The EU black-market cigarette trade has climbed to an all-time high of 11.1%, a new report by KPMG has revealed.
It is the sixth year in a row that the illegal trade of cigarettes in the EU has grown, resulting in an estimated €12.5bn in lost tax revenues to Member States.
The annual study also found that consumption of illegal cigarettes exceeded the EU average in Ireland (19.1%), the UK (16.4%) and France (15.7%).
The UK, Greece, Italy, and Estonia are also home to the sharpest increases in illegal cigarette consumption since 2011.
EU-wide the consumption of illicit cigarettes increased to 65.5 billion cigarettes – equivalent to the entire legal markets of France and Portugal combined.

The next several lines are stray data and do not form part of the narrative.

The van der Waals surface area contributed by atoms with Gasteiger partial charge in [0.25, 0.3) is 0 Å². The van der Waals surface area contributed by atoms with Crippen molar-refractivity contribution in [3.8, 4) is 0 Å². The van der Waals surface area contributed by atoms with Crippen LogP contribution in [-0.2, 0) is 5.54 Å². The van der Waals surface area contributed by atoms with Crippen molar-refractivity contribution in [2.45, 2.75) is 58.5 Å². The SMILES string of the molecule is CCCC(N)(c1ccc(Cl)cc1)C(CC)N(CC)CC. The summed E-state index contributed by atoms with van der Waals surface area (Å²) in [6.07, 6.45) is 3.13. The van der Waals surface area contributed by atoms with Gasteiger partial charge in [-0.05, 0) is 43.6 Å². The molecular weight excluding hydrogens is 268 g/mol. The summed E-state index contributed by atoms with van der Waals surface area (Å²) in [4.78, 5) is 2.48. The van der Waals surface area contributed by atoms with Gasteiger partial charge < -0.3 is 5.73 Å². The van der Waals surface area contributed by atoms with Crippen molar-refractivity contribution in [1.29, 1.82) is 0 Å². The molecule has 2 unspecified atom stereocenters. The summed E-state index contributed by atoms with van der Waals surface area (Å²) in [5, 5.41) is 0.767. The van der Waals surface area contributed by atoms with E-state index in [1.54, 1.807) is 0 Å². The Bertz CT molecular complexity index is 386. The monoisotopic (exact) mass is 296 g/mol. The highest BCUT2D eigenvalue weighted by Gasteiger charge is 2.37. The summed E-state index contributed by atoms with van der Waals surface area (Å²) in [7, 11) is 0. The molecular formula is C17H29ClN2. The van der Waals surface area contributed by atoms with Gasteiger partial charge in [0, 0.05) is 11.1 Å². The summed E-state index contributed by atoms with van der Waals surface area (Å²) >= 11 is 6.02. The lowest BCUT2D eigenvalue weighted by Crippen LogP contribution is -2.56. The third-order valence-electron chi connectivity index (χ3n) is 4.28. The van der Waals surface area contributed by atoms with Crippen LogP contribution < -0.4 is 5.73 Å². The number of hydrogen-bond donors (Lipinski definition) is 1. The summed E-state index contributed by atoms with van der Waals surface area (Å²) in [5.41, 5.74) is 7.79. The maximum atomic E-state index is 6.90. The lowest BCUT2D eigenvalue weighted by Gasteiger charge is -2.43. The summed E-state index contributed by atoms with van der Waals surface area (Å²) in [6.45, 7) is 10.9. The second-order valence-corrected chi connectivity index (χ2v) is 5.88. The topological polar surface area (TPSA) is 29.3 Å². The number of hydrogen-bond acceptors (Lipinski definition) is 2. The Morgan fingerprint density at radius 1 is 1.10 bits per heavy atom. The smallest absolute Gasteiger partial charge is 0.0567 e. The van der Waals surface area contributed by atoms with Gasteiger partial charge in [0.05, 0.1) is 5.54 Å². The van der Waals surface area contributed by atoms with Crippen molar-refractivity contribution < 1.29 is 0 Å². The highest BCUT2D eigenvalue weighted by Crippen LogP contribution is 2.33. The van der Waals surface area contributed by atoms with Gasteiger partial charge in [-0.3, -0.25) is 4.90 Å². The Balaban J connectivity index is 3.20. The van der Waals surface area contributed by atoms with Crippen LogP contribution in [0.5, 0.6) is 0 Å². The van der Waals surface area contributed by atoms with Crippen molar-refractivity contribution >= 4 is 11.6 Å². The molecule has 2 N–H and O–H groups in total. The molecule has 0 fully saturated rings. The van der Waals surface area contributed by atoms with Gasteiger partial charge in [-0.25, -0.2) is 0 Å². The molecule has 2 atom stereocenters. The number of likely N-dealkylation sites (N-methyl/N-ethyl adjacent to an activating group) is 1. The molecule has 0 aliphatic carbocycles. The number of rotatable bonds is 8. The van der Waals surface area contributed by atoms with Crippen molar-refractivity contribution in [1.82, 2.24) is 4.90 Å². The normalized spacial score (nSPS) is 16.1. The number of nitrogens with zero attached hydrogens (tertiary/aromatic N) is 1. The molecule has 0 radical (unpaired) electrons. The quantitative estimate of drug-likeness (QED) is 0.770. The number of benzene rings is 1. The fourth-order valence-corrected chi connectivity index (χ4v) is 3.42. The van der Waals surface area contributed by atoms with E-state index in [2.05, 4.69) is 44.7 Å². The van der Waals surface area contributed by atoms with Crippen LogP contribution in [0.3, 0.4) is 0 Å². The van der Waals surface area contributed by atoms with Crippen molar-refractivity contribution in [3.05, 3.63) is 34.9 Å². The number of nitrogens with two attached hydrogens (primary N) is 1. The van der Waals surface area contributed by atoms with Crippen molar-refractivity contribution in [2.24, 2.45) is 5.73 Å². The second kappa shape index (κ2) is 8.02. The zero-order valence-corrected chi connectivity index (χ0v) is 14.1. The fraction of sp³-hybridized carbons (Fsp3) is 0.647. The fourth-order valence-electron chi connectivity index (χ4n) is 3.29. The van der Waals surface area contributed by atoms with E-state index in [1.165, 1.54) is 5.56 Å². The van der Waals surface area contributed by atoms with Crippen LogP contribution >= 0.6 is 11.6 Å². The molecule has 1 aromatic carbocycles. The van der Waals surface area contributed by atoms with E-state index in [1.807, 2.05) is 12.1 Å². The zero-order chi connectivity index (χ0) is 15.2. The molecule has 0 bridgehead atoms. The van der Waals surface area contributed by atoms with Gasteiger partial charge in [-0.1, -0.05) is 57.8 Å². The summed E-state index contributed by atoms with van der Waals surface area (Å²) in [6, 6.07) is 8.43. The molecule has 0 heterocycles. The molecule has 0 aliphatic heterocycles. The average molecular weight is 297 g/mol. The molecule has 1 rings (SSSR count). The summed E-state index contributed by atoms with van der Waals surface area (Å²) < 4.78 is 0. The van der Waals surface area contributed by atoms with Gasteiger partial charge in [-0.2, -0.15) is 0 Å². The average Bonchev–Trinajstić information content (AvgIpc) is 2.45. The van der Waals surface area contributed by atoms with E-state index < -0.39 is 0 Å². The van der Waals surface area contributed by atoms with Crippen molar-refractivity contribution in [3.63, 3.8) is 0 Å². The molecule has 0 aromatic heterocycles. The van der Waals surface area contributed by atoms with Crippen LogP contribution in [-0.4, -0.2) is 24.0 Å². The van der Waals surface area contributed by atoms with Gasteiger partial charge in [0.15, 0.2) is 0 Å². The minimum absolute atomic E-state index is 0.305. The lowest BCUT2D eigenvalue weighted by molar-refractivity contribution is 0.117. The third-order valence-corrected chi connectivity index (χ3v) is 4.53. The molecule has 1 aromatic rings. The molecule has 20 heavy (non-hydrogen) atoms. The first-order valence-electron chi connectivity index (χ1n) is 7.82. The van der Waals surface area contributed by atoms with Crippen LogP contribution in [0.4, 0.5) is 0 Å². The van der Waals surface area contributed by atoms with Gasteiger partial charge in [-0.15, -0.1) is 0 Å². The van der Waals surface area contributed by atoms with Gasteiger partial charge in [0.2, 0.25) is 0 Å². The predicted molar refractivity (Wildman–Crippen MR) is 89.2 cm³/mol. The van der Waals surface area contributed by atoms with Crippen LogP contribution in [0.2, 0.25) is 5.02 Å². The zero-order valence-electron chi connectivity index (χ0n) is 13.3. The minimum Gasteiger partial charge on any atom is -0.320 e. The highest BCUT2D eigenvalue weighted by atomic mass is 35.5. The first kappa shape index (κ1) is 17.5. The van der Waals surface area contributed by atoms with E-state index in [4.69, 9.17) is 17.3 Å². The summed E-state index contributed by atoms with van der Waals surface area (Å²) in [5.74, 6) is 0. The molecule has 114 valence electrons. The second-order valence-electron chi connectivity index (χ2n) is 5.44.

Illicit white cigarettes – cigarettes that are legally manufactured abroad and illegally smuggled into other countries - now constitute 24.3% of the illegal cigarettes smoked in Europe, compared to just 2.4% in 2006.
“In the midst of the economic crisis and budget deficits, illegal cigarettes continue to plague Europe, costing Member States billions in lost taxes and destroying communities,” Artyom Chernis, Philip Morris International’s (PMI) vice president for illicit trade strategies and prevention said.
“This problem cannot be ignored by decision makers. Action is needed, and needed now to curb this activity and to find and prosecute the criminals and the networks that promote it.”